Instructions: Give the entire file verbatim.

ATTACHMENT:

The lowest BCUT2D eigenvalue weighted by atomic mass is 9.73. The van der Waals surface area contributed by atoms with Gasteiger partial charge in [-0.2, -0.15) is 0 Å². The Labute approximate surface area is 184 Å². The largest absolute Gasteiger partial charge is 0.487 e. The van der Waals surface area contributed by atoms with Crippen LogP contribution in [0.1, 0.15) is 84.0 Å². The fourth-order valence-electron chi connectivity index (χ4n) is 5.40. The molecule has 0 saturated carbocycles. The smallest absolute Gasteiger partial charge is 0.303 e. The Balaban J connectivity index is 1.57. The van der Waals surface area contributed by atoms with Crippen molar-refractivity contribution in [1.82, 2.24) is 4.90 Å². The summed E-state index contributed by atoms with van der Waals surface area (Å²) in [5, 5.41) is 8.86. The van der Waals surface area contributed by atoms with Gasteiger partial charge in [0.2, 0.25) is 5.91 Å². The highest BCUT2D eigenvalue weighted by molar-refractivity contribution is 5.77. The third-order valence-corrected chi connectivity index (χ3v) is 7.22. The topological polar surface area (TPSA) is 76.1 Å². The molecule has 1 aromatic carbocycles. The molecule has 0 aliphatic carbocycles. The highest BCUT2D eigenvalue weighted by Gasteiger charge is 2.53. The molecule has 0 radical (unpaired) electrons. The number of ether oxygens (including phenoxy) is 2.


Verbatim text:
The lowest BCUT2D eigenvalue weighted by atomic mass is 9.73. The van der Waals surface area contributed by atoms with Gasteiger partial charge in [-0.2, -0.15) is 0 Å². The Labute approximate surface area is 184 Å². The largest absolute Gasteiger partial charge is 0.487 e. The van der Waals surface area contributed by atoms with Crippen LogP contribution in [0.1, 0.15) is 84.0 Å². The fourth-order valence-electron chi connectivity index (χ4n) is 5.40. The molecule has 0 saturated carbocycles. The smallest absolute Gasteiger partial charge is 0.303 e. The Balaban J connectivity index is 1.57. The van der Waals surface area contributed by atoms with Crippen molar-refractivity contribution in [1.82, 2.24) is 4.90 Å². The summed E-state index contributed by atoms with van der Waals surface area (Å²) in [5, 5.41) is 8.86. The van der Waals surface area contributed by atoms with Gasteiger partial charge in [0.2, 0.25) is 5.91 Å². The highest BCUT2D eigenvalue weighted by molar-refractivity contribution is 5.77. The third-order valence-corrected chi connectivity index (χ3v) is 7.22. The topological polar surface area (TPSA) is 76.1 Å². The molecule has 1 aromatic carbocycles. The molecule has 0 aliphatic carbocycles. The highest BCUT2D eigenvalue weighted by Gasteiger charge is 2.53. The molecule has 0 radical (unpaired) electrons. The number of ether oxygens (including phenoxy) is 2.